The basic problem in linear programming is:

max $ c^Tx $

$ Ax \leq b $

$ x \geq 0 $

But why does the condition have to $ \leq $ instead of $ \geq $ ? In fact, when considering the dual problem, it is $ \geq $ when it is a maximizing problem. I don't get it. For me it makes sense the other way around?

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    $\begingroup$ It is just the definition of the standard linear program. The definition itself has nothing to do with the dual program. $\endgroup$ – callculus Aug 10 '19 at 14:28
  • $\begingroup$ Mh, ok. Then disregarding the dual program: When maximizing something, shouldn't the target be greater than anything, thus, Ax>b ? $\endgroup$ – Ben Aug 10 '19 at 14:34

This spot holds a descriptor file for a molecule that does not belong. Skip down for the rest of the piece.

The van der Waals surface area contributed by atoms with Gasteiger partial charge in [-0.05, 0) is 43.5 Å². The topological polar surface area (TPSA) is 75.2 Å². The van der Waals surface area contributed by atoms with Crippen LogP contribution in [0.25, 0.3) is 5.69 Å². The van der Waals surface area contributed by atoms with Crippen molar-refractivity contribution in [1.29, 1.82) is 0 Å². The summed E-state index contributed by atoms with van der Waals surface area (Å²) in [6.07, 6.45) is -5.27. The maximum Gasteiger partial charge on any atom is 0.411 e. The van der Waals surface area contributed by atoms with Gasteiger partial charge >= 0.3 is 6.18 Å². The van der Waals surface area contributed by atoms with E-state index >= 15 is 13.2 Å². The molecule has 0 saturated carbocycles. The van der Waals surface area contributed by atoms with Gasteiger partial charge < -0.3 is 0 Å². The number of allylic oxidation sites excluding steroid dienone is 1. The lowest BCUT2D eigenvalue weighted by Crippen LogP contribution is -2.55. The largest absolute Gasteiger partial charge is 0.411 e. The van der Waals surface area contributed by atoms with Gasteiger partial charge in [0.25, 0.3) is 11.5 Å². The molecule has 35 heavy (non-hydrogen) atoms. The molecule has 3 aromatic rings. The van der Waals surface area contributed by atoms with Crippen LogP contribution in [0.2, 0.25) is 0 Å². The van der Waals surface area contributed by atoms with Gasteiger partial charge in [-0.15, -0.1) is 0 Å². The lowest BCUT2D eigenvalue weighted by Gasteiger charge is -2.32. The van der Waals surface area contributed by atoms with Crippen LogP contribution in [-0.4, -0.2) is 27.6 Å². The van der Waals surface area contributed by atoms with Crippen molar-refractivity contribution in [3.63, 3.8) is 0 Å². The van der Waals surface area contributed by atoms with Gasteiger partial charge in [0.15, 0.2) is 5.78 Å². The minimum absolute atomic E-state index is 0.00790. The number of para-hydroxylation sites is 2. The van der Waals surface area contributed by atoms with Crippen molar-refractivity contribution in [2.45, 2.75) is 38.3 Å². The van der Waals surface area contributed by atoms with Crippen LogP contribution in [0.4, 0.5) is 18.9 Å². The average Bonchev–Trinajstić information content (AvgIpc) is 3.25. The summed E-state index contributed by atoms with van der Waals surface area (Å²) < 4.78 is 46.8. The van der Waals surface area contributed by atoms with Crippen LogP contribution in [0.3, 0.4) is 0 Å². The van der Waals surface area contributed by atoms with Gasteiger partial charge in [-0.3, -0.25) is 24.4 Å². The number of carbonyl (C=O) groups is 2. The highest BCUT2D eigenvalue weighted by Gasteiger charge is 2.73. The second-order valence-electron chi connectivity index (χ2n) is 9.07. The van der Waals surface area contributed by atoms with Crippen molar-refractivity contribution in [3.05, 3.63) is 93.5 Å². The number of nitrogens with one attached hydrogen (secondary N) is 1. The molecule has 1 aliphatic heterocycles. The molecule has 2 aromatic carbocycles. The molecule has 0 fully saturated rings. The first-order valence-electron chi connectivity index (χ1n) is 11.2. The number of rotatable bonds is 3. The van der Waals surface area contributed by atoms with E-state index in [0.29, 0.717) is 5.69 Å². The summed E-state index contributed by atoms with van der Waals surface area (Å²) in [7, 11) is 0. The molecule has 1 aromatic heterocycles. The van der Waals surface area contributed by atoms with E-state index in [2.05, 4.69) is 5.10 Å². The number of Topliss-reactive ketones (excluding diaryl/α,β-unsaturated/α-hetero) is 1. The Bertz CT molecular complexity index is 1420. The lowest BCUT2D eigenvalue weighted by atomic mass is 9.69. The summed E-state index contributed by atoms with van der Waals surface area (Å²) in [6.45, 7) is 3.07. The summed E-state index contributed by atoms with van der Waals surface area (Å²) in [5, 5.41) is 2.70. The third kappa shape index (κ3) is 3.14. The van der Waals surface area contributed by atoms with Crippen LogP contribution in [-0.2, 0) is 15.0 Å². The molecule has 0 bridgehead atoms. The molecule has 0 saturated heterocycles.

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    $\begingroup$ The basic idea is that you maximize an objective function. But if there are no constraints the program is unbounded. The bounds describe the area where the objective function cannot exceed. Intuitively the constraints should be $\leq$- constraints.But it is possible that one or more constraints are $\geq$ constraints. In this case you multiply the constraint by (-1) to obtain a $\leq$-constraint and obtain the standard linear program. $\endgroup$ – callculus Aug 10 '19 at 14:41
  • $\begingroup$ Yeah, sure, that makes sense. When all constraints would be > then the solution would be somewhere in the infinity(?). $\endgroup$ – Ben Aug 10 '19 at 14:48
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    $\begingroup$ That´s true, especially if all coefficients $a_{ij}$ and all $b_i$ are non-negative. $\endgroup$ – callculus Aug 10 '19 at 15:20

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